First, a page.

Counterterror, as much as it triggers public support, targets an ill-defined category of acts. Indeed, States did not, to date, reach a consensus on a definition of terrorism in international law. On the other hand, terrorism is criminalized in every State, which defines it in as many different ways. “Terrorists” and “terrorist groups” are also the objects of national and international lists and sanctions. These regimes come with important powers for the States, at the height of the “exceptional security threat" they face. These, in turn, have important impacts on human rights, that derive not only from antiterrorism measures but also from the indeterminacy of terrorism itself, that latter aspect being largely overlooked both in popular perception and academia. The seminar aims to highlight how diverse realities the term “terrorism” encompasses, depending on regional and national conceptions, and to bring to light some of the most common human rights violations associated with the use of such a polysemic and broad legal term.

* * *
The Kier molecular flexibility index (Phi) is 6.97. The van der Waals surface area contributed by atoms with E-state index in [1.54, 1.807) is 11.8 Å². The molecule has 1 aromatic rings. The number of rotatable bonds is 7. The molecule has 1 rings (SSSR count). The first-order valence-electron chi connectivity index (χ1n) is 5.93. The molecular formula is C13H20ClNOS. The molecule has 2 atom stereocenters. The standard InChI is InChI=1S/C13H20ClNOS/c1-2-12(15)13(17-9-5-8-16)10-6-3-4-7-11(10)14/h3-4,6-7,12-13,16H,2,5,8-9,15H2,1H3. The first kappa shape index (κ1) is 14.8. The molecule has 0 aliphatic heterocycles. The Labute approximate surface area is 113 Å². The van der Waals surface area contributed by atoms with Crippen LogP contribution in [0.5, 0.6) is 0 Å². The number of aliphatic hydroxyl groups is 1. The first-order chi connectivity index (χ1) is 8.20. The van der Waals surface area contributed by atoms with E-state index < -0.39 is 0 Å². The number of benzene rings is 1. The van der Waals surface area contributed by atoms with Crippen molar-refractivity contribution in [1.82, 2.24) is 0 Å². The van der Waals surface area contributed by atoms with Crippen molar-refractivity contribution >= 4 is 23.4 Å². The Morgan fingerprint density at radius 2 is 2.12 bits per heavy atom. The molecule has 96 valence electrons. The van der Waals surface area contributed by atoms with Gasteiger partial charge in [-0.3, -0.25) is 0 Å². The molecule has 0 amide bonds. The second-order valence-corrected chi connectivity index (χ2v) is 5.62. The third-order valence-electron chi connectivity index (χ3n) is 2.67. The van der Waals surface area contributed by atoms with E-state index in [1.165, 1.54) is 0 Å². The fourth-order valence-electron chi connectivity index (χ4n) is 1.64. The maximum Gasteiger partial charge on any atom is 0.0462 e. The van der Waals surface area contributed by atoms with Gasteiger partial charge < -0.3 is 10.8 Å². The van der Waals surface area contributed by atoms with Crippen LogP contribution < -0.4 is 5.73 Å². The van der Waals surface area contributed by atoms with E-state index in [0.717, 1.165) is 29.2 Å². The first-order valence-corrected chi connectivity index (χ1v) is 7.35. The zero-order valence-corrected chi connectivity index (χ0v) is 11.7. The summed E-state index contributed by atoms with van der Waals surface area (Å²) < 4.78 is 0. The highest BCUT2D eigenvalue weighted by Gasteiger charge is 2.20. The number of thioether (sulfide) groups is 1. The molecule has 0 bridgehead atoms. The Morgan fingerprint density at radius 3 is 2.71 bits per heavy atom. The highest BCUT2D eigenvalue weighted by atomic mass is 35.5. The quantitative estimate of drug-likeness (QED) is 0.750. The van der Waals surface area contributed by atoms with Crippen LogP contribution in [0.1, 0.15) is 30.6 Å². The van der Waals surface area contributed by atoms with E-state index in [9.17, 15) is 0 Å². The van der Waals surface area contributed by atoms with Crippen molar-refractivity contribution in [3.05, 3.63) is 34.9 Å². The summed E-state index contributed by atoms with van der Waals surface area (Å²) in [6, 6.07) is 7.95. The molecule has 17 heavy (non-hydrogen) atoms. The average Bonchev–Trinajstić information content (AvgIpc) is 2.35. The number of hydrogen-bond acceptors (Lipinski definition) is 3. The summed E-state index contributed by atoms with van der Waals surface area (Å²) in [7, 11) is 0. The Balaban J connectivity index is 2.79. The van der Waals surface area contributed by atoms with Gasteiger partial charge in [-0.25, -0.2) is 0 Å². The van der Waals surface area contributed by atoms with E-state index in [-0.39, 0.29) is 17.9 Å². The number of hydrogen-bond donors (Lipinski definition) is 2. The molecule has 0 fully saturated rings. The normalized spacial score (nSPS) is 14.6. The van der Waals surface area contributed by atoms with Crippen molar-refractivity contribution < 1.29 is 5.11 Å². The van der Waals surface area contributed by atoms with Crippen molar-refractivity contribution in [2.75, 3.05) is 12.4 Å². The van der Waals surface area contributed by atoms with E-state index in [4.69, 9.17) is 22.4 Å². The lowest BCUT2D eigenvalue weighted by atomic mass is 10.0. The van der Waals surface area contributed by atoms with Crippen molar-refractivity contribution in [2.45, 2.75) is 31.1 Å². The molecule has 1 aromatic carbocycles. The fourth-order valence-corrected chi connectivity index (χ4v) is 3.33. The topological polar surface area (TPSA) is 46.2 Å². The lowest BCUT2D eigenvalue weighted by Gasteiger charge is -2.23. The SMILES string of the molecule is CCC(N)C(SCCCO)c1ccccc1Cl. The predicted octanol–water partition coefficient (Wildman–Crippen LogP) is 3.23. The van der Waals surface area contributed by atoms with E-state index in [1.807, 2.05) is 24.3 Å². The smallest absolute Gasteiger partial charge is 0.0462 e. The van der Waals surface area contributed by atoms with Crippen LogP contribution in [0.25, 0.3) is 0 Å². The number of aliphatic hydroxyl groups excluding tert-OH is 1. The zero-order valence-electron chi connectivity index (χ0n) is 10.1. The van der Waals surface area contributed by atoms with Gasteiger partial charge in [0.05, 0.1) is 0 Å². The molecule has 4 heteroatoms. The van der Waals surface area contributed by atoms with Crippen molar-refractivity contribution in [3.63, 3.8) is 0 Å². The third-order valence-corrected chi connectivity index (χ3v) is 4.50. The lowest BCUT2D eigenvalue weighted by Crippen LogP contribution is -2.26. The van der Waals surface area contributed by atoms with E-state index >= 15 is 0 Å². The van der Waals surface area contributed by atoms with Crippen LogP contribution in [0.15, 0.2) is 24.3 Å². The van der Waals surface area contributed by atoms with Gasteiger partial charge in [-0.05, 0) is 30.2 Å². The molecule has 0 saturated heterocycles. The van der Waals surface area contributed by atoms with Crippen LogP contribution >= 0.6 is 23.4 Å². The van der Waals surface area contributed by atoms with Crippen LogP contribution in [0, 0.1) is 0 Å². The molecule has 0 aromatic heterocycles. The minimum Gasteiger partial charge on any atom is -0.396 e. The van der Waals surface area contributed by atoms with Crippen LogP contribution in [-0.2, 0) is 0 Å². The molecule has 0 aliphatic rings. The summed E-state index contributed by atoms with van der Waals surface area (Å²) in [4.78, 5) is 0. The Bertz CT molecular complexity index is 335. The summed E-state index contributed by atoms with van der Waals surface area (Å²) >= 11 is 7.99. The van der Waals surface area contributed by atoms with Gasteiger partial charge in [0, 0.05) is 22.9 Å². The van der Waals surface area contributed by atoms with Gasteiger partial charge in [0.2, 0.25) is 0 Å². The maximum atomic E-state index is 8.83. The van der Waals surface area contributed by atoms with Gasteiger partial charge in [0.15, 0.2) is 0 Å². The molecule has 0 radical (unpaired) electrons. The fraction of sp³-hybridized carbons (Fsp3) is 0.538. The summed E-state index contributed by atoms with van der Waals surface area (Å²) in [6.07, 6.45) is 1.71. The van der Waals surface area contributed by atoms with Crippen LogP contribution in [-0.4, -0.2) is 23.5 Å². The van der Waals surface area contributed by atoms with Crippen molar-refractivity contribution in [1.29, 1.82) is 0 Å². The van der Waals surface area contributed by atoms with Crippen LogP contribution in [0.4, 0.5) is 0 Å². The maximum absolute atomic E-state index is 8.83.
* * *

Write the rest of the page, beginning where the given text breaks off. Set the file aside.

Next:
Camille Marquis Bissonnette is a postdoctoral fellow in Law at McGill, for which she received an SSHRC fellowship. She completed a Ph.D in Law within the Canada Research Chair in International Criminal Law and Human Rights at Université Laval, under the supervision of Professor Fannie Lafontaine. She wrote her thesis, “Terrorisme: le mot qui blesse. L’indétermination du terme «terrorisme» et ses incidences sur la protection de la personne en droit international”, on the intersections of international security law and the legal protection of human beings. Camille also completed a LL.M at the Geneva Academy of International Humanitarian Law and Human Rights and interned at the United Nations International Law Commission. Her research interests lay principally in public international law, international security, criminal law and human rights, fields in which she has published book chapters and articles. Her postdoctoral research focuses on the impacts of the indeterminacy of terrorism on the protection of refugees. Camille is a lecturer in the fields of international human rights law and international criminal law. She has also been working as a consultant for the Canadian federal government. She is very active in human rights education and outreach, and she is dedicated to making a difference for human rights at every level, both within and outside academia.